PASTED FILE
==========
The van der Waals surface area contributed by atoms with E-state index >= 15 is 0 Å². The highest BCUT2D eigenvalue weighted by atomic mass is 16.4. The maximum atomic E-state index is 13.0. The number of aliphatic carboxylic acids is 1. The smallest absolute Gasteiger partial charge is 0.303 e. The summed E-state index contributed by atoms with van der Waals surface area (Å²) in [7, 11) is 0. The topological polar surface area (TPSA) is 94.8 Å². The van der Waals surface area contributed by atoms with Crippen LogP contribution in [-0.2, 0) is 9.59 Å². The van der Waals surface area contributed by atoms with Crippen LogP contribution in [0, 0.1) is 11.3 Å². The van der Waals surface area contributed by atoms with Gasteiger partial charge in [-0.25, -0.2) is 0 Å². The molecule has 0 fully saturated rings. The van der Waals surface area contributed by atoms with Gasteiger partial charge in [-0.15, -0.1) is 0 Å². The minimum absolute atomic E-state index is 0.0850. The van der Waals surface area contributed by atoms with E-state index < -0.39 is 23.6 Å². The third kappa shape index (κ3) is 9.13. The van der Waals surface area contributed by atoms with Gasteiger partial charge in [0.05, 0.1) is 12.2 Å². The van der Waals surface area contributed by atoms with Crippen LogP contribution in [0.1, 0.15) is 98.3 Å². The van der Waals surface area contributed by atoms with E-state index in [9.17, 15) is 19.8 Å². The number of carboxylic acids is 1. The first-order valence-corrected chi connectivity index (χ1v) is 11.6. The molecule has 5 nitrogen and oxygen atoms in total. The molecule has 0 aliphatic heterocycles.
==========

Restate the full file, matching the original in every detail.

The van der Waals surface area contributed by atoms with E-state index >= 15 is 0 Å². The highest BCUT2D eigenvalue weighted by atomic mass is 16.4. The maximum atomic E-state index is 13.0. The number of aliphatic carboxylic acids is 1. The smallest absolute Gasteiger partial charge is 0.303 e. The summed E-state index contributed by atoms with van der Waals surface area (Å²) in [7, 11) is 0. The topological polar surface area (TPSA) is 94.8 Å². The van der Waals surface area contributed by atoms with Crippen LogP contribution in [-0.2, 0) is 9.59 Å². The van der Waals surface area contributed by atoms with Crippen LogP contribution in [0, 0.1) is 11.3 Å². The van der Waals surface area contributed by atoms with Gasteiger partial charge in [-0.25, -0.2) is 0 Å². The molecule has 0 fully saturated rings. The van der Waals surface area contributed by atoms with Gasteiger partial charge in [-0.15, -0.1) is 0 Å². The minimum absolute atomic E-state index is 0.0850. The van der Waals surface area contributed by atoms with E-state index < -0.39 is 23.6 Å². The third kappa shape index (κ3) is 9.13. The van der Waals surface area contributed by atoms with Gasteiger partial charge in [0.05, 0.1) is 12.2 Å². The van der Waals surface area contributed by atoms with Crippen LogP contribution in [0.1, 0.15) is 98.3 Å². The van der Waals surface area contributed by atoms with E-state index in [9.17, 15) is 19.8 Å². The number of carboxylic acids is 1. The first-order valence-corrected chi connectivity index (χ1v) is 11.6. The molecule has 5 nitrogen and oxygen atoms in total. The molecule has 0 aliphatic heterocycles.